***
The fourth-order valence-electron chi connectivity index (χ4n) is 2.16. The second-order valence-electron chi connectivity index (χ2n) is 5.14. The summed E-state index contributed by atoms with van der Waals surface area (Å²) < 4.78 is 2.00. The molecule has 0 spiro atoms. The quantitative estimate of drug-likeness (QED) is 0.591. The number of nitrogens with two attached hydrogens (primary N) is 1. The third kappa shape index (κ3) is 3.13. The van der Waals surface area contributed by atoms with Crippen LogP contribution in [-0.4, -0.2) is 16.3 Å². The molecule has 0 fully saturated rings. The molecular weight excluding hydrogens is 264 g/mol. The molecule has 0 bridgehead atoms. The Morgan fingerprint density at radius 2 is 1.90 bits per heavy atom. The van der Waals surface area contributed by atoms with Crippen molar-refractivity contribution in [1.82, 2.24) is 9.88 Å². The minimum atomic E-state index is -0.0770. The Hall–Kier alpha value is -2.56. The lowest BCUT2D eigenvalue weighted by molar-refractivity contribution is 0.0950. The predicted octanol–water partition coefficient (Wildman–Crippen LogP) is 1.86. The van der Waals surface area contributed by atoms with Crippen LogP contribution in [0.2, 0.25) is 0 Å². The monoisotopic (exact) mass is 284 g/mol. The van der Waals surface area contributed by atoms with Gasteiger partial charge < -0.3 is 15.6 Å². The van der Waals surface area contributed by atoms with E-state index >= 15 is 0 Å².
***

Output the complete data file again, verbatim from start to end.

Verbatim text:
The fourth-order valence-electron chi connectivity index (χ4n) is 2.16. The second-order valence-electron chi connectivity index (χ2n) is 5.14. The summed E-state index contributed by atoms with van der Waals surface area (Å²) < 4.78 is 2.00. The molecule has 0 spiro atoms. The quantitative estimate of drug-likeness (QED) is 0.591. The number of nitrogens with two attached hydrogens (primary N) is 1. The third kappa shape index (κ3) is 3.13. The van der Waals surface area contributed by atoms with Crippen LogP contribution in [-0.4, -0.2) is 16.3 Å². The molecule has 0 fully saturated rings. The molecular weight excluding hydrogens is 264 g/mol. The molecule has 0 bridgehead atoms. The Morgan fingerprint density at radius 2 is 1.90 bits per heavy atom. The van der Waals surface area contributed by atoms with Crippen molar-refractivity contribution in [1.82, 2.24) is 9.88 Å². The minimum atomic E-state index is -0.0770. The Hall–Kier alpha value is -2.56. The lowest BCUT2D eigenvalue weighted by molar-refractivity contribution is 0.0950. The predicted octanol–water partition coefficient (Wildman–Crippen LogP) is 1.86. The van der Waals surface area contributed by atoms with Crippen LogP contribution in [0.2, 0.25) is 0 Å². The monoisotopic (exact) mass is 284 g/mol. The van der Waals surface area contributed by atoms with Gasteiger partial charge < -0.3 is 15.6 Å². The van der Waals surface area contributed by atoms with E-state index >= 15 is 0 Å².